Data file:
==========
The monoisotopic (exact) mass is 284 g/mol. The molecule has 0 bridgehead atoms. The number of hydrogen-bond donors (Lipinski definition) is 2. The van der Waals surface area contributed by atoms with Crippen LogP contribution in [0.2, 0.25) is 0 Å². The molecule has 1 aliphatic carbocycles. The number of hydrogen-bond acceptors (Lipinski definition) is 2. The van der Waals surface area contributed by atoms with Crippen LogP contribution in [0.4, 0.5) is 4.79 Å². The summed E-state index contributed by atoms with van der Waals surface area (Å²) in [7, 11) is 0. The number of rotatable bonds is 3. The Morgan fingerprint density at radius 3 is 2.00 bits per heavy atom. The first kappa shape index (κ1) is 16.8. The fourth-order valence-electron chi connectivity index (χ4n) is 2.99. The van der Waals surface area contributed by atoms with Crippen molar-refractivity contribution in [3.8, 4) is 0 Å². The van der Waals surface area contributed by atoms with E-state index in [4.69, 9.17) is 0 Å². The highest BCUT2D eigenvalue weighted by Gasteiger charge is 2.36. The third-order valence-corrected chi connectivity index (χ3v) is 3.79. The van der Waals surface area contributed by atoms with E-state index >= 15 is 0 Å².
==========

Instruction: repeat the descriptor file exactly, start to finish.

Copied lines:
The monoisotopic (exact) mass is 284 g/mol. The molecule has 0 bridgehead atoms. The number of hydrogen-bond donors (Lipinski definition) is 2. The van der Waals surface area contributed by atoms with Crippen LogP contribution in [0.2, 0.25) is 0 Å². The molecule has 1 aliphatic carbocycles. The number of hydrogen-bond acceptors (Lipinski definition) is 2. The van der Waals surface area contributed by atoms with Crippen LogP contribution in [0.4, 0.5) is 4.79 Å². The summed E-state index contributed by atoms with van der Waals surface area (Å²) in [7, 11) is 0. The number of rotatable bonds is 3. The Morgan fingerprint density at radius 3 is 2.00 bits per heavy atom. The first kappa shape index (κ1) is 16.8. The fourth-order valence-electron chi connectivity index (χ4n) is 2.99. The van der Waals surface area contributed by atoms with Crippen molar-refractivity contribution in [3.8, 4) is 0 Å². The van der Waals surface area contributed by atoms with E-state index in [4.69, 9.17) is 0 Å². The highest BCUT2D eigenvalue weighted by Gasteiger charge is 2.36. The third-order valence-corrected chi connectivity index (χ3v) is 3.79. The van der Waals surface area contributed by atoms with E-state index >= 15 is 0 Å².